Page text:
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eating stockholm 1.2: herring, beer, more herring, and a wiener and mashed potato burrito

If you think the title of this second half of my Stockholm series sounds crazy, it’s because the food kind of was.

Per a recommendation from my liaison with the Ikea Supper Club campaign, we ate at Oaxen Slip which, my dining companions told me, had a beautiful waterfront view. We were seated in an enclosed patio with an actual boat suspended from the ceiling. The server said the smoked herring appetizer was a must-try, and this dish turned out to be my favorite. I also had a healthy helping of snaps, which was no easy feat in my esophagus.

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eating stockholm 1.1: frantzen

Oh, for the love of food…

Last month, I’d gone to Stockholm to serve as guest chef at Ikea Sweden’s Supper Club. After an event in Milwaukee, followed by a butt-crack-of-dawn ride to the airport to catch an early flight to Houston, a 5-hour layover in Houston, then 16 hours of travel time to Stockholm, I stepped off the plane, dropped bags at the hotel, and headed straight to Frantzén, one of two 2-Michelin star restaurants in Sweden.

I must say, I believe I enjoy 2-star restaurants more than 3-starred ones. I chalk it up to my affinity for accessible food and dining experiences. When I say “accessible,” I mean dishes that can be relatable by all; sometimes, an experience is so formal, I’m too stressed about proper table manners to truly enjoy the experience. And eating, being a favorite pastime, should be nothing but relaxing. A part of it stems from my not being able to see; and thus, presentation of plates is not as impressive to me, nor is the often complicated methods of eating them—give me a single bowl and a single spoon, and I’ll happily scoop stuff into my mouth.

Frantzén, I was told, was small and simple in design. Unadorned linens, plain white walls, no fancy chandeliers or buttresses. Just a bar with an open kitchen, and a few tables gathered within the unassuming space.

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3 pairs of shoes, 1 tiny tote bag: how to pack luggage efficiently

As mentioned in last week’s post about the iGrill, Memorial Day—thus, summertime—is just about upon us. With the kids out of school and the climate luring us from beneath our down comforters and out our doors, summertime is peak season for a lot of people’s favorite pastimes: vacations!

Almost everyone has at least one (if not several) fond memories of vacations from childhood to present. My most memorable ones from my wee days were of road trips to southern California to visit family. I grew up an only child, so my cousins were the closest thing I had to siblings. We would hang blankets from the top bunk and force the youngest to go through our “haunted house.” We’d play with Barbie dolls or lip sync and dance to the VHS tape of Madonna’s Like A Virgin tour. In my adulthood, some favorite vacations include my backpacking through western Europe the summer after I graduated college, our honeymoon to Paris and Barcelona, and my two trips to Japan. If backpacking has taught me anything, it’s how to pack light and efficiently.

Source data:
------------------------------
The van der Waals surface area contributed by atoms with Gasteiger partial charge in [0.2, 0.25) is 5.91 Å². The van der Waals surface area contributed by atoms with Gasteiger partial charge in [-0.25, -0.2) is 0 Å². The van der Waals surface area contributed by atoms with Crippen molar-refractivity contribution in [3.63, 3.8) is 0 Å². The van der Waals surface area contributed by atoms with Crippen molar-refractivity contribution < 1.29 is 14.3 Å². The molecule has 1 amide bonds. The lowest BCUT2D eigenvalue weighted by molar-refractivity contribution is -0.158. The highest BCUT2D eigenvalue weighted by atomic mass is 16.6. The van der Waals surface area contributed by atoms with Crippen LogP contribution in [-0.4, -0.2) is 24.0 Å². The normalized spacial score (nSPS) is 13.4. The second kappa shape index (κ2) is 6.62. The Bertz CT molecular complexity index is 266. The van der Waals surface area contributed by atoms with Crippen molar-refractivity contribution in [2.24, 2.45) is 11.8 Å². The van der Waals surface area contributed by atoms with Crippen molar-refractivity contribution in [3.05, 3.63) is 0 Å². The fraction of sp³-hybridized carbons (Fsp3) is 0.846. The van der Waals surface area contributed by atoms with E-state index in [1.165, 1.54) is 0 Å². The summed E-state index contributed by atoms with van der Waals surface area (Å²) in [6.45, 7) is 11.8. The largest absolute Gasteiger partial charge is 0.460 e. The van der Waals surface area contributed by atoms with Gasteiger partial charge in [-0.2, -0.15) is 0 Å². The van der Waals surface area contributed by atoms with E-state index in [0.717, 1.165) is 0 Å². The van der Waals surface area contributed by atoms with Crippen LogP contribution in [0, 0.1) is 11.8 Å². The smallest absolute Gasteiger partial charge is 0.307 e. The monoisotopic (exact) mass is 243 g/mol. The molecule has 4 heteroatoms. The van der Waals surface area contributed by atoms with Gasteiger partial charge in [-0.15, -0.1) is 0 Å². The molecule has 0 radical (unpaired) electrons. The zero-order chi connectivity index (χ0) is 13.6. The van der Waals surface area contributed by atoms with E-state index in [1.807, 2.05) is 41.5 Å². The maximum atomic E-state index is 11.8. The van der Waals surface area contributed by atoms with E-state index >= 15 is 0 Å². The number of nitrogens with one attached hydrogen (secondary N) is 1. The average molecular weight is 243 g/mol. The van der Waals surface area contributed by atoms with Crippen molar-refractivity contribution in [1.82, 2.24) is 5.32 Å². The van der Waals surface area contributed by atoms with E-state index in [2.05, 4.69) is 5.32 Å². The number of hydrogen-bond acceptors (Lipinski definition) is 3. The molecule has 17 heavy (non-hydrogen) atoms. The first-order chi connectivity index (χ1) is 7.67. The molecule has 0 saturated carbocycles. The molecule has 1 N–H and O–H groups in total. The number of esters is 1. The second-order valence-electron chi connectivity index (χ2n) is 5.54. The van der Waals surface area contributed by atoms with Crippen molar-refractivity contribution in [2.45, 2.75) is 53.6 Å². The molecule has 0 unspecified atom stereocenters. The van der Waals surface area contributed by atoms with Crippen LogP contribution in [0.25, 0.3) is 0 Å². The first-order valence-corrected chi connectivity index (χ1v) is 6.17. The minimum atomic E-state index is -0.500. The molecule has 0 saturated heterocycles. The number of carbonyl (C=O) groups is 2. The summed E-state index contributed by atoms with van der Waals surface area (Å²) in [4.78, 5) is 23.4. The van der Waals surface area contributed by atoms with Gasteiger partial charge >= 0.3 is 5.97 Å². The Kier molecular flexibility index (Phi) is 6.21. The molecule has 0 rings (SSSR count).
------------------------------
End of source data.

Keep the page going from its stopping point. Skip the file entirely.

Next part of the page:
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help with relief efforts for sxsw car crash victims

SXSW is an Austin music festival that has, in later years, morphed into a huge multimedia conference with events in industries like film, tech, and art.

This year’s SXSW, however, was struck by tragedy when 21-year-old Rashad Owens, in an intoxicated attempt to flee from the police, drove straight into a crowd, injuring more than 20 fest-goers and killing, as of today, three victims.

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how to guide the blind

Last week, I discussed some of the things I’ve been doing to get in better shape and my dislike for blind running. The AFB offers some good tips on how to guide a blind runner, and to follow up on the matter, I found the YouTube video above about Paralympics track and field.

But guiding someone who is visually impaired extends way beyond the jogging trail. It’s part of the daily routines of my family, my friends, and mine. When my eyesight decreased to the level it’s at now, the boyfriend-turned-hubster had to learn how to guide me when walking around. He was never one to make me feel handicapped, so he was not super attentive when guiding me–“tough love,” he calls it. My friends have also since learned how to guide me, and most of them are very good. Some are more attentive than others, often holding both of my hands and walking backwards through a crowd, while others are easygoing and merely mention a change in terrain when they deem it absolutely necessary. I myself prefer a middle ground.